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May 09, 2006
Re: Writing Classes to File
In article <e3o138$1ujn$1@digitaldaemon.com>, Jeremy says...
>
>In article <e3o0d4$1tdc$1@digitaldaemon.com>, Sean Kelly says...
>>
>>Jeremy wrote:
>>> Is there a way I can just write a whole class to a file?
>>> 
>>> For example, why can't I do:
>>> 
>>> file.writeExact(someClass, someClass.sizeof);
>>> 
>>> This seems to just write 4 bytes, which must be the pointer.
>>> 
>>> The compiler complains when I do this:
>>> 
>>> file.writeExact(*someClass, (*someClass).sizeof);
>>> 
>>> Saying that '*' is only used infront of pointers -- but aren't class always
>>> represented with pointers?
>>
>>They are, but I think they don't have the same semantics as pointers 
>>insofar as the type is concerned.  This is what inspired me to make the 
>>"isizeof" proposal a few weeks ago, as there's currently no way to get a 
>>class' size at compile-time.  However, you can get it a run-time via:
>>
>>someClass.classinfo.init.length
>>
>>
>>Sean
>
>Interesting... so could this be done:
>
>file.writeExact(someClass, someClass.classinfo.init.length);
>
>to write the entire class to a file? (I'd like to do some zlib compression on it
>too :-D )
>
>

Just for everyone who reads this later -- the above works. I can write the
entire class to a file for later reading/reconstruction with only that
writeExact function call. Ahhh, my saving/loading troubles just got much easier
:)
May 09, 2006
Re: Writing Classes to File
In article <Pine.LNX.4.64.0605082013370.2422@bellevue.puremagic.com>, Brad
Roberts says...
>
>On Mon, 8 May 2006, Jeremy wrote:
>
>> In article <e3o0d4$1tdc$1@digitaldaemon.com>, Sean Kelly says...
>> >
>> >Jeremy wrote:
>> >> Is there a way I can just write a whole class to a file?
>> >> 
>> >> For example, why can't I do:
>> >> 
>> >> file.writeExact(someClass, someClass.sizeof);
>> >> 
>> >> This seems to just write 4 bytes, which must be the pointer.
>> >> 
>> >> The compiler complains when I do this:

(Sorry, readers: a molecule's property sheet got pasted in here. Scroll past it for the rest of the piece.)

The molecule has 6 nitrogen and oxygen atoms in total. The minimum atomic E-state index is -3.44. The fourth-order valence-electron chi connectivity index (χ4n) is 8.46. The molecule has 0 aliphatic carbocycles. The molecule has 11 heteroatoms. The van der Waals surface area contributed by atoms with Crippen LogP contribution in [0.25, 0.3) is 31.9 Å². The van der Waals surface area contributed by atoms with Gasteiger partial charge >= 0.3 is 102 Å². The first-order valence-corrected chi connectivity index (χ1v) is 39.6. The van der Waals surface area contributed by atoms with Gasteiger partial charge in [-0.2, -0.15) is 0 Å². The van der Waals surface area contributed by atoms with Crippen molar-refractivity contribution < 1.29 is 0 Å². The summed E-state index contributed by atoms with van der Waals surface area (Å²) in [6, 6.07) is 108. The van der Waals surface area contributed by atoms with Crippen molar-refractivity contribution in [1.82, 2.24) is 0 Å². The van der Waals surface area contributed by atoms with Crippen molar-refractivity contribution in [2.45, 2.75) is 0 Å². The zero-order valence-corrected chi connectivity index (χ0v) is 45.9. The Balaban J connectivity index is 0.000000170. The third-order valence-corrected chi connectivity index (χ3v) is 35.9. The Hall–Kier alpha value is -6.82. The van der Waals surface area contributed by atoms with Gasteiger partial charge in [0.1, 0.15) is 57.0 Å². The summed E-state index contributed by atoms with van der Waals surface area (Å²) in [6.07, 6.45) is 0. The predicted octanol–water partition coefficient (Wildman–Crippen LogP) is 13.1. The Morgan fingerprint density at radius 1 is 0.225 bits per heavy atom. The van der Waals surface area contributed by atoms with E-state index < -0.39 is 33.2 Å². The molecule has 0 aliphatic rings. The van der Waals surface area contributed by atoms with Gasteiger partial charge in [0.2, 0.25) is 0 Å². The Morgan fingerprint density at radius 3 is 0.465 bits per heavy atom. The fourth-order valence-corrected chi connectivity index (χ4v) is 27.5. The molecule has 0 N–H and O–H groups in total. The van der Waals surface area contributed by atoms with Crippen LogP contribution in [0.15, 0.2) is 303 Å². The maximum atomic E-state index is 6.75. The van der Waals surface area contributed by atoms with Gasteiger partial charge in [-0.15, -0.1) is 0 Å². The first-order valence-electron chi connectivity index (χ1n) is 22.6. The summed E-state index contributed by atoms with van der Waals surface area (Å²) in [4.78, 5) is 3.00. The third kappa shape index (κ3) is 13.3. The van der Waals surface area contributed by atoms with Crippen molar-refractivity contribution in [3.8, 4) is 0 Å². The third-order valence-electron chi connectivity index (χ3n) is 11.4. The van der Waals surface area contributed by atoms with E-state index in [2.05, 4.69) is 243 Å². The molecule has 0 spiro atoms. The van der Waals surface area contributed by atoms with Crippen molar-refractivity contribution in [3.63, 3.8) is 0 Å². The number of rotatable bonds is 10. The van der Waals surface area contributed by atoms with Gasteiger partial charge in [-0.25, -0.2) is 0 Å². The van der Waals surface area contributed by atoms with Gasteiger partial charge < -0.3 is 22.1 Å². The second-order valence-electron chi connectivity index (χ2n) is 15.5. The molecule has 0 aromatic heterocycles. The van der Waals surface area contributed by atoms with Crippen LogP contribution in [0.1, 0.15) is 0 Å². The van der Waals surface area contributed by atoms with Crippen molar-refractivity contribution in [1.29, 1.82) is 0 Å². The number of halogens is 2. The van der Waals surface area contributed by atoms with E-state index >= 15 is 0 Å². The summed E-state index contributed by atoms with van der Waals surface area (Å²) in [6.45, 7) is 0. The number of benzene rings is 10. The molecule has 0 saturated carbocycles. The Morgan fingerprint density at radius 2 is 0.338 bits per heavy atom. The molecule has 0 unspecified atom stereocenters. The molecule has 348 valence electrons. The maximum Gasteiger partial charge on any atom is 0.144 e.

>> >> 
>> >> file.writeExact(*someClass, (*someClass).sizeof);
>> >> 
>> >> Saying that '*' is only used infront of pointers -- but aren't class always
>> >> represented with pointers?
>> >
>> >They are, but I think they don't have the same semantics as pointers 
>> >insofar as the type is concerned.  This is what inspired me to make the 
>> >"isizeof" proposal a few weeks ago, as there's currently no way to get a 
>> >class' size at compile-time.  However, you can get it a run-time via:
>> >
>> >someClass.classinfo.init.length
>> >
>> >
>> >Sean
>> 
>> Interesting... so could this be done:
>> 
>> file.writeExact(someClass, someClass.classinfo.init.length);
>> 
>> to write the entire class to a file? (I'd like to do some zlib compression on it
>> too :-D )
>
>Even with this, direct writing of a class like this will only work in the 
>simplest of cases.  It won't dive into sub structures, for example, 
>char[]'s.  Object serialization for the general case is a lot more 
>complicated.
>
>Later,
>Brad

Hrm... So after I write the class, I should also write the char[]'s seperately
with another write function. This shouldn't be too much of a problem... my class
consists mostly of floats/ints/doubles
May 09, 2006
Re: Writing Classes to File
In article <e3p2me$oee$1@digitaldaemon.com>, Jeremy says...
>
>In article <Pine.LNX.4.64.0605082013370.2422@bellevue.puremagic.com>, Brad
>Roberts says...
>>
>>On Mon, 8 May 2006, Jeremy wrote:
>>
>>> In article <e3o0d4$1tdc$1@digitaldaemon.com>, Sean Kelly says...
>>> >
>>> >Jeremy wrote:
>>> >> Is there a way I can just write a whole class to a file?
>>> >> 
>>> >> For example, why can't I do:
>>> >> 
>>> >> file.writeExact(someClass, someClass.sizeof);
>>> >> 
>>> >> This seems to just write 4 bytes, which must be the pointer.
>>> >> 
>>> >> The compiler complains when I do this:
>>> >> 
>>> >> file.writeExact(*someClass, (*someClass).sizeof);
>>> >> 
>>> >> Saying that '*' is only used infront of pointers -- but aren't class always
>>> >> represented with pointers?
>>> >
>>> >They are, but I think they don't have the same semantics as pointers 
>>> >insofar as the type is concerned.  This is what inspired me to make the 
>>> >"isizeof" proposal a few weeks ago, as there's currently no way to get a 
>>> >class' size at compile-time.  However, you can get it a run-time via:
>>> >
>>> >someClass.classinfo.init.length
>>> >
>>> >
>>> >Sean
>>> 
>>> Interesting... so could this be done:
>>> 
>>> file.writeExact(someClass, someClass.classinfo.init.length);
>>> 
>>> to write the entire class to a file? (I'd like to do some zlib compression on it
>>> too :-D )
>>
>>Even with this, direct writing of a class like this will only work in the 
>>simplest of cases.  It won't dive into sub structures, for example, 
>>char[]'s.  Object serialization for the general case is a lot more 
>>complicated.